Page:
Mississippi College

Sam Gore Creation Arrives at MC School of Law

April 24, 2009

Moses the Lawgiver better make way for Mississippi College art professor Sam Gore's latest bronze sculpture.

The permanent home for Moses is at the Mississippi School of Law in downtown Jackson, but moving day came Friday for its companion piece.

Nationally celebrated in art circles for decades, Gore recently put the finishing touches on a 3,600-pound work of art that he calls "Christ: The Fulfillment of the Law." It stands a little bit over 12 feet, and will be mounted alongside Moses. A ceremony is planned for May.

From start to finish, it took the 81-year-old artist about eight months to work on it starting with three sheets of plywood at his Clinton home. In recent weeks, the sculpture was housed at the Lugar Foundry near Memphis. The drive was slow as the bronze sculpture was transported Friday to the law school in Mississippi's capital city.

It's not easy moving such a large object on a four-hour drive from Tennessee to Central Mississippi. Gore was confident it would survive the trip in good shape. "I'm sure they've got it wrapped and padded."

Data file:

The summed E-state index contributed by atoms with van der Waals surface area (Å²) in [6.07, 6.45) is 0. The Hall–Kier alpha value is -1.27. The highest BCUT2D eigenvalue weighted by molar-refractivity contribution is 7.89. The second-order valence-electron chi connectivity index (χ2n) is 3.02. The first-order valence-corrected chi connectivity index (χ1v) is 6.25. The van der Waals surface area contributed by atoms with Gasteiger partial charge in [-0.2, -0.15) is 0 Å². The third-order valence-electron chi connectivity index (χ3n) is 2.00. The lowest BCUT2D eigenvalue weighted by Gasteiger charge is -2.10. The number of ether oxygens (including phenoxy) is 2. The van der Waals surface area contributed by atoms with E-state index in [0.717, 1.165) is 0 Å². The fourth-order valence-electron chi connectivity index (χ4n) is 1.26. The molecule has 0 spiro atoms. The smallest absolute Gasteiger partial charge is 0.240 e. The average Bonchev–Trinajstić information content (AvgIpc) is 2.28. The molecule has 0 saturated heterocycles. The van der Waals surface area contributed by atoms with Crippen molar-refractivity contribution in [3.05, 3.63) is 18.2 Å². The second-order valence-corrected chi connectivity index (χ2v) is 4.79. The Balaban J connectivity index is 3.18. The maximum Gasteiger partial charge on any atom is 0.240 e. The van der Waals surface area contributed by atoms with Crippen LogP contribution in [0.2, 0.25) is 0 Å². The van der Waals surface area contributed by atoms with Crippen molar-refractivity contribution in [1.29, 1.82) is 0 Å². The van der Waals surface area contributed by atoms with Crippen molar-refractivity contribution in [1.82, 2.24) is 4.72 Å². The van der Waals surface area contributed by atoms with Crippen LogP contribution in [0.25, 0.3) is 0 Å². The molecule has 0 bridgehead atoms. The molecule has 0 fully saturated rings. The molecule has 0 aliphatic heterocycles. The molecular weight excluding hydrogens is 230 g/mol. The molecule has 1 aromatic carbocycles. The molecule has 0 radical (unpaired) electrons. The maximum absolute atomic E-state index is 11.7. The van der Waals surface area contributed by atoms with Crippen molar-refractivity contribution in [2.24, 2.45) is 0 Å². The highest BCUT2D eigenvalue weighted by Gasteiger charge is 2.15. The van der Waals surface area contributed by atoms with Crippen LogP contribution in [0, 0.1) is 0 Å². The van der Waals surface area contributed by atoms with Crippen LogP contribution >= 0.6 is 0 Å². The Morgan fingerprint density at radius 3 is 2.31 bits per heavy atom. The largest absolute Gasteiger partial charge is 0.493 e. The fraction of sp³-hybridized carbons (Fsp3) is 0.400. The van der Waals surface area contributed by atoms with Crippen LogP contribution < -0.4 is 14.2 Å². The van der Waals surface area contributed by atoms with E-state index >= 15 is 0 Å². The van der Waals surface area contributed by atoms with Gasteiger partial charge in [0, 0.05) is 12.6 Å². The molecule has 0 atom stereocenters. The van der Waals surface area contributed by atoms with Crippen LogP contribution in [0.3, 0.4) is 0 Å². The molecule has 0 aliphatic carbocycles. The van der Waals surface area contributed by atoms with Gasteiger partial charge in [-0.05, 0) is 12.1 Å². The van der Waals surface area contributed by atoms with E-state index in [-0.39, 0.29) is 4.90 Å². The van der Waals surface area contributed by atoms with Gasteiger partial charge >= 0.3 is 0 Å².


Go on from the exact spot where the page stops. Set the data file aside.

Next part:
His latest magnificent creation depicts Jesus and his disciples on the Mount. There's Greek language on the sculpture. It shows Jesus wearing a crown of thorns.

The MCSOL welcomed Gore's first creation, "Moses the Lawgiver," a powerful 2,700-pound bronze sculpture and mounted it on the side of a building in 2008. It depicts Moses carrying the Ten Commandments written in stone. It stands 12-feet high and 8-feet wide. At the time, it was the largest of Gore's distinguished career that goes back more than a half-century. Gore is a 1951 MC alumnus, who began teaching at his alma mater in Clinton that year.

Gore finalized sketches of "Moses" when he flew aboard an airplane above South Carolina in 2006.

MCSOL dean Jim Rosenblatt said "Moses" is a good fit for the law school. "This work will allow us to reflect on the role that rules play in governing one's conduct today as well as in Moses' time."

He can't wait to see Gore's companion piece put up.

Gore isn't nearly ready to retire. He's got too much on his plate. He's working on a sculpture spotlighting military veterans. It will be displayed at the Clinton Visitors Center off the Natchez Trace in his hometown.

"I've got too much work to do to retire," said the Texas native. "I don't want to unplug my circuits."


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